Citing the Canadian Competition Act, two former hockey players from the Major Junior circuit have filed a class action lawsuit with the Canadian Federal Court.
The complainants allege that the NHL, AHL, ECHL and the three circuits of the Canadian Major Junior (CHL) have agreed to establish a system that prevents CHL players from freely accessing the professional hockey market.
The Complainants allege that the three major professional leagues in North America and the three Canadian major junior hockey leagues illegally entered into an arrangement that unreasonably limits the opportunities for hockey players between the ages of 18 and 20 to practice their sport professionally.
In concrete terms, hockey players who are members of the three Canadian major junior leagues are generally 16 to 20 years old. The minimum age for NHL draft entry, however, is 18. But if they can’t find a job in NHL, they can’t play in AHL, the second tier of professional hockey, until they are 20 years old.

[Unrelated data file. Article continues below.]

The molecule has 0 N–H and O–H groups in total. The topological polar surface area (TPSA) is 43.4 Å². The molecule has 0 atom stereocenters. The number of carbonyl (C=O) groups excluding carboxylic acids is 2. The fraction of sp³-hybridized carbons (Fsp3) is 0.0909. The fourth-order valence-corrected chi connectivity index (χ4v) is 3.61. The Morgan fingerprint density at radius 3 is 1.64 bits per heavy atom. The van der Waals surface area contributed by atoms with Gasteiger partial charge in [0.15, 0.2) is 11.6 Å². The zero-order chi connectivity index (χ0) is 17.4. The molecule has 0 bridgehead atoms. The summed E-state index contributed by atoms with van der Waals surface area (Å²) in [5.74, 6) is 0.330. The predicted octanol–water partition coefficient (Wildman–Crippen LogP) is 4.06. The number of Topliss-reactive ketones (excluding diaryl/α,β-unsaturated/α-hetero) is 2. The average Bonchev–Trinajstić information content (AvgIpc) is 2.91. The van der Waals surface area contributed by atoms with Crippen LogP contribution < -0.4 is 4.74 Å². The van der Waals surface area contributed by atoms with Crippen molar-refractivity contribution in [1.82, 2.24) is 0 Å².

A CHL player in this situation is therefore forced to practice his sport for two years in the junior ranks for a symbolic compensation of some CAD 70 per week instead of being able to receive a salary between USD 75,000 and USD 125,000 / year in AHL.
The complainants also allege that players under 20 who would like to be released from their junior contract to make the jump to professionals face substantial penalties, even ranging up to USD 500,000.- in WHL.
However, these restrictions do not apply to hockey players drafted by NHL teams, but who come from European sports programs. To be continued.